- Closing code coverage with a hardware-aware HLS-to-RTL flow
- How to be Smart About DFT for AI Chips
- Verification’s Next Steps: Portable Stimulus and You
- Chasing Reliability In Automotive Electronics
- Deep Learning in the Semiconductor Space
Closing code coverage with a hardware-aware HLS-to-RTL flow
Tech Design Forum
HLS helps companies reduce design cycles through higher abstraction and faster simulation execution. But, closing code coverage remains a challenge as HLS users frequently have to fall back on tools designed for software code coverage that are not as accurate when applied to hardware definitions. This article examines an HLS flow integrated with RTL simulation to provide hardware-aware code coverage.
Companies are producing specialized chips based on parallel processing to meet the computational needs of AI. As a result, these chips feature a large number of replicated processing units with memory distributed throughout the chip. While these designs tend to be large, DFT engineers can take advantage of certain properties, such as regularity, to reduce DFT, ATPG, and test time.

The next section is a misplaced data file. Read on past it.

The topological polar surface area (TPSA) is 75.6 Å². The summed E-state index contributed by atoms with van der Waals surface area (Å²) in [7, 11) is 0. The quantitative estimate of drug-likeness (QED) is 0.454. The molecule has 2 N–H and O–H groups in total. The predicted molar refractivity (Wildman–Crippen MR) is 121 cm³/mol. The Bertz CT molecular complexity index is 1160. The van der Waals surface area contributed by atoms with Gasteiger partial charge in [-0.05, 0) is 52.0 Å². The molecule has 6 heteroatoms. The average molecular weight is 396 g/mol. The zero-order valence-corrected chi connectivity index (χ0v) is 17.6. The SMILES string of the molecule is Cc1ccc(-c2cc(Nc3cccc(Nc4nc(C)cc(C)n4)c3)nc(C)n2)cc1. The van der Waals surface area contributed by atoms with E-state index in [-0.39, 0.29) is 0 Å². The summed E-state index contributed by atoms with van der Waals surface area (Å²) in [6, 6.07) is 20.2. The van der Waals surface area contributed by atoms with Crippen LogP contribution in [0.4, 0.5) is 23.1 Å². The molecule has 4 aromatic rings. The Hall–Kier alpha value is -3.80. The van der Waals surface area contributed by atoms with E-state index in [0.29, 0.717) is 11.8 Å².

Mentor’s Tom Fitzpatrick joins Amelia Dalton on the weekly Fish Fry podcast to discuss the details of the Portable Test and Stimulus Standard. This includes the differences between vertical, horizontal and technique reuse, and Mentor’s push for Accellera to standardize the Portable Test and Stimulus Standard.
Chasing Reliability In Automotive Electronics
The reliability needs of automotive electronic components have created ripples across the semiconductor supply chain, highlighting under-defined standards, insufficient data, and varying levels of expertise. In particular, chips designed for compute intensive and safety-critical self-driving applications must be implemented at the most advanced nodes to achieve power, performance, and area requirements. To ensure reliability, increasingly robust post-manufacture testing is needed to keep up with the increased defect densities at the most advanced nodes
Chris Rowen, CEO and founder of BabbleLabs, recently gave a presentation to a group of semiconductor executives focused on the implications of deep learning in the industry. Rowen highlighted two important implications of deep learning. First, it is a new computing model that describes system functionality differently. Second, it will interact with the cloud and the edge differently. This article presents a summary of Rowen’s talk.